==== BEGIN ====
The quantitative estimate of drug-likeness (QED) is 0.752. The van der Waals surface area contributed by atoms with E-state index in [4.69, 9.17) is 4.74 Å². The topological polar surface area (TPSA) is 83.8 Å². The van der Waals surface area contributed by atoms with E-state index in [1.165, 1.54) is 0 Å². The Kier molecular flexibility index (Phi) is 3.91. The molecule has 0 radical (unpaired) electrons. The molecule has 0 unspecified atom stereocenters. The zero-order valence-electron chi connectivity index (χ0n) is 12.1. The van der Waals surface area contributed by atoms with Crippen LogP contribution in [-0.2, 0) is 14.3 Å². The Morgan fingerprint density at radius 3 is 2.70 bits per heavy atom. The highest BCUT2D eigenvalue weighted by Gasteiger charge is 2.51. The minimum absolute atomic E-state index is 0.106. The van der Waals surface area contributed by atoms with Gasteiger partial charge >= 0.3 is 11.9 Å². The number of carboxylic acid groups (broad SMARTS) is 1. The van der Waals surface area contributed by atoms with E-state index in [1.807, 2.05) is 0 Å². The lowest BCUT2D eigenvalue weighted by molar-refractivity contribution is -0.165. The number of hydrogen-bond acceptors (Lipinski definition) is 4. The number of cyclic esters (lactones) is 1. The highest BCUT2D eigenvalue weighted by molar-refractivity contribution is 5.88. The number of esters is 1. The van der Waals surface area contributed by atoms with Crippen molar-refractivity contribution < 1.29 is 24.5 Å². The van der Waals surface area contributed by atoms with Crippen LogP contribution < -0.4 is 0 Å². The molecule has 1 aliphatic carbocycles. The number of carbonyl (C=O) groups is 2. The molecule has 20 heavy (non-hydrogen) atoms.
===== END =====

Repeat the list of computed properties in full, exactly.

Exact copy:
The quantitative estimate of drug-likeness (QED) is 0.752. The van der Waals surface area contributed by atoms with E-state index in [4.69, 9.17) is 4.74 Å². The topological polar surface area (TPSA) is 83.8 Å². The van der Waals surface area contributed by atoms with E-state index in [1.165, 1.54) is 0 Å². The Kier molecular flexibility index (Phi) is 3.91. The molecule has 0 radical (unpaired) electrons. The molecule has 0 unspecified atom stereocenters. The zero-order valence-electron chi connectivity index (χ0n) is 12.1. The van der Waals surface area contributed by atoms with Crippen LogP contribution in [-0.2, 0) is 14.3 Å². The Morgan fingerprint density at radius 3 is 2.70 bits per heavy atom. The highest BCUT2D eigenvalue weighted by Gasteiger charge is 2.51. The minimum absolute atomic E-state index is 0.106. The van der Waals surface area contributed by atoms with Gasteiger partial charge >= 0.3 is 11.9 Å². The number of carboxylic acid groups (broad SMARTS) is 1. The van der Waals surface area contributed by atoms with E-state index in [1.807, 2.05) is 0 Å². The lowest BCUT2D eigenvalue weighted by molar-refractivity contribution is -0.165. The number of hydrogen-bond acceptors (Lipinski definition) is 4. The number of cyclic esters (lactones) is 1. The highest BCUT2D eigenvalue weighted by molar-refractivity contribution is 5.88. The number of esters is 1. The van der Waals surface area contributed by atoms with Crippen molar-refractivity contribution < 1.29 is 24.5 Å². The van der Waals surface area contributed by atoms with Crippen LogP contribution < -0.4 is 0 Å². The molecule has 1 aliphatic carbocycles. The number of carbonyl (C=O) groups is 2. The molecule has 20 heavy (non-hydrogen) atoms.